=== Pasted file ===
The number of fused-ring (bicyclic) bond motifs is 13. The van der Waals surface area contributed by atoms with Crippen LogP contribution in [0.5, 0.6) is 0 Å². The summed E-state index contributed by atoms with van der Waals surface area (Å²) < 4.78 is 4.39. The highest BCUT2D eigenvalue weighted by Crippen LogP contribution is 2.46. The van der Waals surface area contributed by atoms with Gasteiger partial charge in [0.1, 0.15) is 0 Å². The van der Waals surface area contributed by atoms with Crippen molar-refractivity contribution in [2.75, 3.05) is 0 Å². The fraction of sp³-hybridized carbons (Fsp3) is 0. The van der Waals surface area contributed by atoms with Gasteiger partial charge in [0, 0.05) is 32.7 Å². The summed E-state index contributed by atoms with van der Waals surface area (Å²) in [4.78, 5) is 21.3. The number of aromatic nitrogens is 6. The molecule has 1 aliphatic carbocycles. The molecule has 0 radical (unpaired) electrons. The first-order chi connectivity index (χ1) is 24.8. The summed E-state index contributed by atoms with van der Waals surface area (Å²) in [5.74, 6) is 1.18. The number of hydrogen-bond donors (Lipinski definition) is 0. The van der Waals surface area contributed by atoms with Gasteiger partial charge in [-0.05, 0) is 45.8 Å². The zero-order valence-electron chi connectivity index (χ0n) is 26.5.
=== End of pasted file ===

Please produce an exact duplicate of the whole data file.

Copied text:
The number of fused-ring (bicyclic) bond motifs is 13. The van der Waals surface area contributed by atoms with Crippen LogP contribution in [0.5, 0.6) is 0 Å². The summed E-state index contributed by atoms with van der Waals surface area (Å²) < 4.78 is 4.39. The highest BCUT2D eigenvalue weighted by Crippen LogP contribution is 2.46. The van der Waals surface area contributed by atoms with Gasteiger partial charge in [0.1, 0.15) is 0 Å². The van der Waals surface area contributed by atoms with Crippen molar-refractivity contribution in [2.75, 3.05) is 0 Å². The fraction of sp³-hybridized carbons (Fsp3) is 0. The van der Waals surface area contributed by atoms with Gasteiger partial charge in [0, 0.05) is 32.7 Å². The summed E-state index contributed by atoms with van der Waals surface area (Å²) in [4.78, 5) is 21.3. The number of aromatic nitrogens is 6. The molecule has 1 aliphatic carbocycles. The molecule has 0 radical (unpaired) electrons. The first-order chi connectivity index (χ1) is 24.8. The summed E-state index contributed by atoms with van der Waals surface area (Å²) in [5.74, 6) is 1.18. The number of hydrogen-bond donors (Lipinski definition) is 0. The van der Waals surface area contributed by atoms with Gasteiger partial charge in [-0.05, 0) is 45.8 Å². The zero-order valence-electron chi connectivity index (χ0n) is 26.5.